A Canada-based energy company is one of the many organizations lobbying for federal investments in nuclear fusion. If all goes according to plan, then Canada may be on its way to be a global power when it comes to nuclear fusion.

Scientists are calling on the federal government to invest more in fusion research as a way in order to produce massive amounts of clean energy and radically reduce dependence on fossil fuels. According to Michael Delage, the chief technology officer at Burnaby-based General Fusion, the goal is to develop a prototype fusion power plant by 2030 that could replace oil and gas.

Meanwhile, CBC notes that the company has joined a collective of Canadian universities and research labs that issued a report called Fusion 2030. The report states that Canada could very well become a major player in the nuclear fusion technology industry if the federal government allocates $125 million over the next five years to research and the academia.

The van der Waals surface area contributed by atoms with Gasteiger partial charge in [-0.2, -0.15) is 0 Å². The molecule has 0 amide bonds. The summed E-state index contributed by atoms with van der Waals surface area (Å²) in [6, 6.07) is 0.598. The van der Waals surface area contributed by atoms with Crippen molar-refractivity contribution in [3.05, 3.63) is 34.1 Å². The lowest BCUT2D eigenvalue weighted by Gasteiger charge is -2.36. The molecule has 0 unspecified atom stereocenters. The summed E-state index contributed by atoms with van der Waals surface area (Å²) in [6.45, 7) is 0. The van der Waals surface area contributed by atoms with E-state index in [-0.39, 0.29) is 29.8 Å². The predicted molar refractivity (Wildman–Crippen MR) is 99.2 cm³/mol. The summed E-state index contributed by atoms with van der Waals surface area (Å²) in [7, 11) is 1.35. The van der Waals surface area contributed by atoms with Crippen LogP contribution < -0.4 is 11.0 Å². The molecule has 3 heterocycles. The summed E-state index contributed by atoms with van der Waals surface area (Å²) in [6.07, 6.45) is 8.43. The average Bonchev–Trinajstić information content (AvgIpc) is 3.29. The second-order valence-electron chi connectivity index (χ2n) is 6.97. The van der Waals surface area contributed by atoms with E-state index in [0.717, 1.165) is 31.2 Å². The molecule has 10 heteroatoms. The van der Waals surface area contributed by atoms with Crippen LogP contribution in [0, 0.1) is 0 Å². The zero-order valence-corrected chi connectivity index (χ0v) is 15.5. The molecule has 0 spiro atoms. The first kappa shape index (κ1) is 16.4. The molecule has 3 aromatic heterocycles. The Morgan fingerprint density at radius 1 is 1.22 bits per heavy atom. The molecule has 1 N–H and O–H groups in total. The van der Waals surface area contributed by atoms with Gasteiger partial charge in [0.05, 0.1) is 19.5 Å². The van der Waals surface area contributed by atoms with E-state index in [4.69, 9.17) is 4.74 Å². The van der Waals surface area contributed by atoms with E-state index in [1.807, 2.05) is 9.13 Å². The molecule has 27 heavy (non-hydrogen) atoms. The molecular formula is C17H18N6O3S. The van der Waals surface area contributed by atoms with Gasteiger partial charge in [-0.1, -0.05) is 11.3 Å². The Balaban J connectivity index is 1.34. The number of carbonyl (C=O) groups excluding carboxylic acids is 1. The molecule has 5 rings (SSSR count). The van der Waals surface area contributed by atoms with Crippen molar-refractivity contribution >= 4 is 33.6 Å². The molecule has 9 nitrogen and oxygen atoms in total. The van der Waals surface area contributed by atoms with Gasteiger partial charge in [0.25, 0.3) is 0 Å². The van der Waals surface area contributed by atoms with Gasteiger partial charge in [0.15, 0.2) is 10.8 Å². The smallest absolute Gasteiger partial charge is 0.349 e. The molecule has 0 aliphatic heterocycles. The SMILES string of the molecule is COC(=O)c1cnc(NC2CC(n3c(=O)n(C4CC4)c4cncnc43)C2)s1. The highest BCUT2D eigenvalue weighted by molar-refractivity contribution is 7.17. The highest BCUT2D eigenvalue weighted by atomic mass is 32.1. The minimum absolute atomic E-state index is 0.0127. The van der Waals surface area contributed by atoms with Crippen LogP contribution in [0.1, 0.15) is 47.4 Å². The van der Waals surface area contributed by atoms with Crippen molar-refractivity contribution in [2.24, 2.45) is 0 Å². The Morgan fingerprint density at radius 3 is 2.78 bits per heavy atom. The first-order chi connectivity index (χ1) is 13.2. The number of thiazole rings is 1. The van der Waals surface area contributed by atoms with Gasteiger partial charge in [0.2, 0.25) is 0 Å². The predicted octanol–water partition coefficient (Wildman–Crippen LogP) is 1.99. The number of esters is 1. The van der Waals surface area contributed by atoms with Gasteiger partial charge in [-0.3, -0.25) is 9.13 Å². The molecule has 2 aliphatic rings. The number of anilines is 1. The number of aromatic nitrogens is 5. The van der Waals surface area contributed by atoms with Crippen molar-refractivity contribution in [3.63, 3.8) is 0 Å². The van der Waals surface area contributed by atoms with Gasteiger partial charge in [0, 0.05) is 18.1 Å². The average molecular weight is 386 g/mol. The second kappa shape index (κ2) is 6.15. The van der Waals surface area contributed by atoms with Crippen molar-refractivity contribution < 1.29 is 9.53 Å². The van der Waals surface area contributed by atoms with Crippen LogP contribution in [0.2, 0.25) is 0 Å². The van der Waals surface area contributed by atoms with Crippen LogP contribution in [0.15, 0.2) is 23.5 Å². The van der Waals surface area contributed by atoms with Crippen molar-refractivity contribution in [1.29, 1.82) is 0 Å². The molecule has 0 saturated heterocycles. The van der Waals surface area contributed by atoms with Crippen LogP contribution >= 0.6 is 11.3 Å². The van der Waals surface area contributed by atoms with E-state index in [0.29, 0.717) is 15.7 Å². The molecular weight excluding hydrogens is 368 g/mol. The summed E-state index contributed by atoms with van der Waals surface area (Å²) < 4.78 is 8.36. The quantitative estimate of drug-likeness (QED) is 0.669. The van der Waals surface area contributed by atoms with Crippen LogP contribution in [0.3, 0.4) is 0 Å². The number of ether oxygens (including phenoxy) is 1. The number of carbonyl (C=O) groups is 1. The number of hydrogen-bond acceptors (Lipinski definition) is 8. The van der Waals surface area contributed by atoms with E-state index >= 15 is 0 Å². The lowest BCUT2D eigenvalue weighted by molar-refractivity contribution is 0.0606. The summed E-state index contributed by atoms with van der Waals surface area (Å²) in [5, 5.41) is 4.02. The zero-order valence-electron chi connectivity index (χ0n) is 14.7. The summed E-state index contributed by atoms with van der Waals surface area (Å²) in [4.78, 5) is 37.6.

Delage points out that fusion is not to be confused with fission -- as in releasing energy by breaking down a heavy atom. Fusion harnesses energy by replicating the same process that occurs in the sun, where hydrogen atoms are heated to extreme temperatures and are forced together to create helium. This releases a lot of energy that can theoretically power a grid. The perk is that these do not rely on fuel resources that are extracted from the ground and this produces very little waste.

The nuclear fusion trend can be the final piece of the puzzle when it comes to switching to clean energy. Fusion even has the highest energy density, the best energy payback ratio and the lowest  carbon footprint of all renewable energy sources. However, an additional $125 million is needed from provincial governments to build the plant. They will be spread on additional universities, research and industry with the hopes of eventually establishing the demonstration plant. The report suggests that private companies may also begin to commercialize the technology.